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Visual Cryptography

This article is about Visual Cryptography. Visual Cryptography is a technique that allows information (images, text, diagrams …) to be encrypted using an encoding system that can be decrypted by the eyes. It does not require a computer to decode.

The technique I’m going to describe is attributed to two great mathematicians: Moni Naor and Adi Shamir, in 1994. In this implementation, I'm going to show how to split a secret message into two components. Both parts are necessary to reconstruct and reveal the secret, and the possession of either one, alone, is useless in determining the secret.

The basis of the technique is the superposition (overlaying) of two semi-transparent layers. Imagine two sheets of transparency covered with a seemingly random collection of black pixels.

Individually, there is no discernable message printed on either one of the sheets. Overlapping them creates addition interference to the light passing through (mathematically the equivalent of performing a Boolean OR operation with the images), but still it just looks like a random collection of pixels.

Mysteriously, however, if the two grids are overlaid correctly, at just the right position, a message magically appears! The patterns are designed to reveal a message.


Let’s look at couple of examples of this in action, then we’ll describe how the technique works.

Below you will see two random looking rectangles of dots. One is fixed in the center, and the other you can drag around the canvas. As the rectangles intersect, the images merge. If you align the rectangles perfectly, a hidden message will appear. There are three hidden message to see in this demonstration, once you’ve decoded one, click on the square button in the bottom left to advance to the next.

To give you feedback, once the images are perfectly aligned, the advance button will go blank with a red border (don’t worry, your computer will not self-destruct in five seconds)

How does it work?

First we take a monochrome image for the source. Pixels in the image are either white or black. To the right is the source for the first example we saw above.

Next we sub-divide each pixel into four smaller subpixels. We need to shade these four subpixels to represent the source image, then subjectively divide them between the two cypher images we are to create.

We need to distribute the shading such that, if you have just one of the cypher images, it is impossible to determine what is on the other cypher image, and thus, impossible to decrypt the image.

What we do is look at the color of each pixel in the original source image. If the original pixel in the image is set (black), we fill in all four sub pixels then distribute them two per cypher layer. We flip a coin to determine which pattern we place on which layer (so that it is random). It does not matter which pair of pixels goes on which layer, when they are combined, all four pixels will be black.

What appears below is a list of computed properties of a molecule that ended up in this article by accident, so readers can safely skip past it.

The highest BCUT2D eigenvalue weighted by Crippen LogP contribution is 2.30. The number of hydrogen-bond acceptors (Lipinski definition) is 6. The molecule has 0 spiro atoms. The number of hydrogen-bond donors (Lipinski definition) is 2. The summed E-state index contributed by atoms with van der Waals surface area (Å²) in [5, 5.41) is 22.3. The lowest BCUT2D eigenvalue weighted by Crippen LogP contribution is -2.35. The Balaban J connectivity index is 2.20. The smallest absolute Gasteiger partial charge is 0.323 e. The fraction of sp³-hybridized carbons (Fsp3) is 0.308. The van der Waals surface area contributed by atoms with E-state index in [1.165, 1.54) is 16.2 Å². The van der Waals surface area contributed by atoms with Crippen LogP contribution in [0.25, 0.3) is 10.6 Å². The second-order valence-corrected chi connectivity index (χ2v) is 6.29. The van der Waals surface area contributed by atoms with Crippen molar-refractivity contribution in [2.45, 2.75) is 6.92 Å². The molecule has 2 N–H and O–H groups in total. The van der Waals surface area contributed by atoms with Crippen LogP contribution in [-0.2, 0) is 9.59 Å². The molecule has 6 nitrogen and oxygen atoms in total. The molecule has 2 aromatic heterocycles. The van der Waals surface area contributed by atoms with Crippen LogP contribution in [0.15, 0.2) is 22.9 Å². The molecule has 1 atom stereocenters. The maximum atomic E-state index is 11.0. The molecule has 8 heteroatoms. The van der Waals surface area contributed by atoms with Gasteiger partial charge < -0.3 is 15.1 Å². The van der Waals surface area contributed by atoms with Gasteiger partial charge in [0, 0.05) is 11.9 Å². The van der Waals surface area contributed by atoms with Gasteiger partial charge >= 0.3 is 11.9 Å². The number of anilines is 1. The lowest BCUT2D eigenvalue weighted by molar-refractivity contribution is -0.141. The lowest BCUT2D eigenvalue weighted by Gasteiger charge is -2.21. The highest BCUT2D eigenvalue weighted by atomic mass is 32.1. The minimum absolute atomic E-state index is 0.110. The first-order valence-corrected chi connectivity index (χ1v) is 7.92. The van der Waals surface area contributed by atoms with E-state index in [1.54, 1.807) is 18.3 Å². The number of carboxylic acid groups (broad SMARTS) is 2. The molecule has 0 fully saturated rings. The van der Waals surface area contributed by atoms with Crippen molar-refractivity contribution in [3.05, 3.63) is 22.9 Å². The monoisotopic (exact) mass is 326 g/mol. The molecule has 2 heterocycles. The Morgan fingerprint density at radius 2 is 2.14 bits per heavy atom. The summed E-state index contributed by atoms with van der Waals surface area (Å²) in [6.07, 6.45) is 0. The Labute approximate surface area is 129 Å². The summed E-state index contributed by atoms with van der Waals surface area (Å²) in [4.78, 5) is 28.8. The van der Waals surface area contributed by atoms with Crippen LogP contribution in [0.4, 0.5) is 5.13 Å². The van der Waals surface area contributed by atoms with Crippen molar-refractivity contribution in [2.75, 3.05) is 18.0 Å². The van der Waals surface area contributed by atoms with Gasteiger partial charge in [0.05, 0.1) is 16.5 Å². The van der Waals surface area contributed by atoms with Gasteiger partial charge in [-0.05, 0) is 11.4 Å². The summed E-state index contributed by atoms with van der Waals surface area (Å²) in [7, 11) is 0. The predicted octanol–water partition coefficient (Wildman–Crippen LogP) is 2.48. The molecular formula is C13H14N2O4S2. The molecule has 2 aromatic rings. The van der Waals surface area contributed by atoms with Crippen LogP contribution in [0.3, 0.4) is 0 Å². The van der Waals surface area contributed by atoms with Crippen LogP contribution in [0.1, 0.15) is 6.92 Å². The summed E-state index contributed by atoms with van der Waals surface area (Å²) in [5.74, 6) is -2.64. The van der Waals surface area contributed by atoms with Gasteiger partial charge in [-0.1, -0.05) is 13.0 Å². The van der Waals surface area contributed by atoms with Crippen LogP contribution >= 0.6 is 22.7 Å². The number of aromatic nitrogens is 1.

Conversely, if the source image pixel is white, we shade in just two pixels. This time, however, we make sure that the same pixels are shaded on both layers. In this way, when the two cypher images are combined, only two pixels are shaded. As before, we flip a coin to determine which chiral set we go with, and make sure the same image appears on both layers.

The result of this process is two images (both four times as large as the original) which when combined result in an image with half the contrast of the original. The black of the source remains black in the combined cypher, but the white in the source is changed to a randomly mottled half-tone gray. Luckily this is still sufficiently high enough contrast for the secret message to be easily read.

Someone who has possession of only one of the cypher images will be able to determine the (2 x 2) pattern of each pixel but has no idea if the corresponding pixel cluster on the other image is the same (white space), or opposite (black pixel). Every grid of (2 x 2) sub pixels on both layers contains exactly two pixels.

Of course, the two pixels selected do not have to follow checker-board pattern I used above. As long as two are shaded at random, and the rules followed as to whether the same, or complementary, pixels are shaded on the other layer, the system will work.

Here is a short animation of a some of these (2 x 2) pixel sub-blocks sliding over each other:

Pretty cool, huh? Well hold on, it gets cooler …

Moni Naor, Adi Shamir, and more people …

The original paper by Naor and Shamir talks about how to implement this system in a more generic way. For instance, instead of splitting the image into just two cypher texts, why don't we split the image between n-cyphertexts; all of which are needed to be combined to reveal the final image? (Or possibly a subset of any k images out of these n).

If you are interested in reading more, you can find a reprint of the original paper here.